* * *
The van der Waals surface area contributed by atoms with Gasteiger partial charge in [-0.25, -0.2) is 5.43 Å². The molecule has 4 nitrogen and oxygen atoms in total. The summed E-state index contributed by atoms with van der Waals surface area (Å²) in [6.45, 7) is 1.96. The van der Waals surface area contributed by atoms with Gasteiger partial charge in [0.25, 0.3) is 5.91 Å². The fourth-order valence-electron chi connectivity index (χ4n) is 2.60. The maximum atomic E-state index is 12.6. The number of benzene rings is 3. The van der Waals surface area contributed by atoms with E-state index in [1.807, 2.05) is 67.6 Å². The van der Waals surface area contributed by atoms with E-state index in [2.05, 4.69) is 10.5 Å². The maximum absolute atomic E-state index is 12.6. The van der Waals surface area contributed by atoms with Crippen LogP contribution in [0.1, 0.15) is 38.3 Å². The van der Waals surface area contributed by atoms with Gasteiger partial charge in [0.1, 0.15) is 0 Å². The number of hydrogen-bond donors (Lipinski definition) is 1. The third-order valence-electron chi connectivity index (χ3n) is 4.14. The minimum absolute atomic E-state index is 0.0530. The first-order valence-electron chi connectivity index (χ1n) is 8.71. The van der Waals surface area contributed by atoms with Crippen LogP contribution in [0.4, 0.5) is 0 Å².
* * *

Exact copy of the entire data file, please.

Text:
The van der Waals surface area contributed by atoms with Gasteiger partial charge in [-0.25, -0.2) is 5.43 Å². The molecule has 4 nitrogen and oxygen atoms in total. The summed E-state index contributed by atoms with van der Waals surface area (Å²) in [6.45, 7) is 1.96. The van der Waals surface area contributed by atoms with Gasteiger partial charge in [0.25, 0.3) is 5.91 Å². The fourth-order valence-electron chi connectivity index (χ4n) is 2.60. The maximum atomic E-state index is 12.6. The number of benzene rings is 3. The van der Waals surface area contributed by atoms with E-state index in [1.807, 2.05) is 67.6 Å². The van der Waals surface area contributed by atoms with E-state index in [2.05, 4.69) is 10.5 Å². The maximum absolute atomic E-state index is 12.6. The van der Waals surface area contributed by atoms with Crippen LogP contribution in [0.1, 0.15) is 38.3 Å². The van der Waals surface area contributed by atoms with Gasteiger partial charge in [0.1, 0.15) is 0 Å². The number of hydrogen-bond donors (Lipinski definition) is 1. The third-order valence-electron chi connectivity index (χ3n) is 4.14. The minimum absolute atomic E-state index is 0.0530. The first-order valence-electron chi connectivity index (χ1n) is 8.71. The van der Waals surface area contributed by atoms with Crippen LogP contribution in [0.4, 0.5) is 0 Å².